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Rogue Legacy was originally a Metroid-style game

1:00 PM on 08.10.2014 // Jonathan Holmes

Cellar Door Games' Teddy Lee talks about everything

[Sup Holmes is a weekly talk show for people that make great videogames. It airs live every Sunday at 4pm EST on Youtube, and can be found in Podcast form on Libsyn and iTunes.]

Last week on Sup Holmes we welcomed Teddy Lee, designer of Rogue Legacy to the program. Normally we try to grab a clip from the most recent episode to share with you here on Destructoid, but this week there were too many clip-worthy moments to choose just one. So here's the whole thing instead!

One of the highlights here can from learning about Teddy's game design inspirations. Surprisingly, they are often times born from frustration. When Teddy plays a game that he feels is poorly designed, it annoys him. The design flaws turn over and over in his head. Instead of just complaining about them, he uses that frustration as inspiration. He does his best to make the games he wish others would have made. That's part of how Rogue Legacy came to be, though due to practical reasons, they couldn't make it a Metroid-style game like original planned.

Hopefully Cellar Door Games' Metroidvania will become a real thing someday. In the meantime, you could always check out Gucamelee, a game that Teddy helped to design. We also talked about Teddy's prior plans to become a teacher, his bad grades, the David and Goliath problem of launching on PSN against The Last of Us Remastered, what he'd do with the Zelda series, the little competitive shooting game he recently made with his brother (nicknamed The Last of Me), the idea of a Shovel Knight crossover, the best game he ever made (Pizza Palace), the potential for a sequel to Don't Sh*t Your Pants, the most fair way to design a boss fight, and a whole lot more. It was a fantastic conversation!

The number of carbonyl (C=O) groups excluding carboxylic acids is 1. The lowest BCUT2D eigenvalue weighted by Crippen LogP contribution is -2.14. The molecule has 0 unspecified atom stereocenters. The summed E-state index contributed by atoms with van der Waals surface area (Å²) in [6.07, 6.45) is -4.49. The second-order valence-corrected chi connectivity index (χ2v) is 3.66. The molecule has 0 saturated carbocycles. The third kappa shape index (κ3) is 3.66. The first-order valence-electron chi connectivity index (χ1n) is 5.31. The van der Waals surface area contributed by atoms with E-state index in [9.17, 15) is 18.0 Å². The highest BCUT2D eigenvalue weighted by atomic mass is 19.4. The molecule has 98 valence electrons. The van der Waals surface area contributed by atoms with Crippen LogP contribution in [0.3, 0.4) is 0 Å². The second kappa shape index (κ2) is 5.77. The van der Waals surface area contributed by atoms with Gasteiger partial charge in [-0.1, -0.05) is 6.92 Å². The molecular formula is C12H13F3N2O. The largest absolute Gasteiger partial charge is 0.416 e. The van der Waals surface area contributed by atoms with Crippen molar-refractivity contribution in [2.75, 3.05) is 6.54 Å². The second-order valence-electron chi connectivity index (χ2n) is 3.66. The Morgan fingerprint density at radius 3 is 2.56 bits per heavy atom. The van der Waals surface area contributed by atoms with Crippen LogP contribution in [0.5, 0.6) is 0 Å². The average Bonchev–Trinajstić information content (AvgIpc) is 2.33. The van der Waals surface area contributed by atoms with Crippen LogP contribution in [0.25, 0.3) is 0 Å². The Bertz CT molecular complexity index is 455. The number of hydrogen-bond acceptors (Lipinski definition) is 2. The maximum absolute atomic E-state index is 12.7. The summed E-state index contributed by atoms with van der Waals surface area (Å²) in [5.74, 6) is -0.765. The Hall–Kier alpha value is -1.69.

Thanks again to Teddy for coming on the show with us, and if you're around at 4pm EST today, stop by the live stream where we'll be talking to Chad and Jared Moldenhauer of Studio MDHR, creators of Cuphead. We're going to try eating those weird new potato chips. They look terrible.




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"Where do dreams end and reality begin? Videogames, I suppose."- Gainax, FLCL Vol. 1 "The beach, the trees, even the clouds in the sky... everything is build from little tiny pieces of stuff. Ju... more   |   staff directory

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